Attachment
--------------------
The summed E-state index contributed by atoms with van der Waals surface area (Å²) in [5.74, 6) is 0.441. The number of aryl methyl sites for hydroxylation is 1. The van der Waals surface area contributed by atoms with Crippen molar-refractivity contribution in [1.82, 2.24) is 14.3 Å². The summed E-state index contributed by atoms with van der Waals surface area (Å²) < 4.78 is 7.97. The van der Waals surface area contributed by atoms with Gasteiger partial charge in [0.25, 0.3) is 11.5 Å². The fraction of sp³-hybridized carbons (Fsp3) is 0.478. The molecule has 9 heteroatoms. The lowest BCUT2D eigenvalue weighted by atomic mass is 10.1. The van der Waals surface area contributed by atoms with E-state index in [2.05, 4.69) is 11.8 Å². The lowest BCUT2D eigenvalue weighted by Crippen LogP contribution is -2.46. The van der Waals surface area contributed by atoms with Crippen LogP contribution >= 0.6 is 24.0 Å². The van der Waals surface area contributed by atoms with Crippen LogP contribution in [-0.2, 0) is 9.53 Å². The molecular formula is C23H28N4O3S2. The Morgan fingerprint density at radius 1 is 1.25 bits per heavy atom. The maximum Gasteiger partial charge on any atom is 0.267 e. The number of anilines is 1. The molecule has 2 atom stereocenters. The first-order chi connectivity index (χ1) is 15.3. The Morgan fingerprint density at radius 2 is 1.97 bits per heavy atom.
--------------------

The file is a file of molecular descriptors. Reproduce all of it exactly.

The summed E-state index contributed by atoms with van der Waals surface area (Å²) in [5.74, 6) is 0.441. The number of aryl methyl sites for hydroxylation is 1. The van der Waals surface area contributed by atoms with Crippen molar-refractivity contribution in [1.82, 2.24) is 14.3 Å². The summed E-state index contributed by atoms with van der Waals surface area (Å²) < 4.78 is 7.97. The van der Waals surface area contributed by atoms with Gasteiger partial charge in [0.25, 0.3) is 11.5 Å². The fraction of sp³-hybridized carbons (Fsp3) is 0.478. The molecule has 9 heteroatoms. The lowest BCUT2D eigenvalue weighted by atomic mass is 10.1. The van der Waals surface area contributed by atoms with E-state index in [2.05, 4.69) is 11.8 Å². The lowest BCUT2D eigenvalue weighted by Crippen LogP contribution is -2.46. The van der Waals surface area contributed by atoms with Crippen LogP contribution >= 0.6 is 24.0 Å². The van der Waals surface area contributed by atoms with Crippen LogP contribution in [-0.2, 0) is 9.53 Å². The molecular formula is C23H28N4O3S2. The Morgan fingerprint density at radius 1 is 1.25 bits per heavy atom. The maximum Gasteiger partial charge on any atom is 0.267 e. The number of anilines is 1. The molecule has 2 atom stereocenters. The first-order chi connectivity index (χ1) is 15.3. The Morgan fingerprint density at radius 2 is 1.97 bits per heavy atom.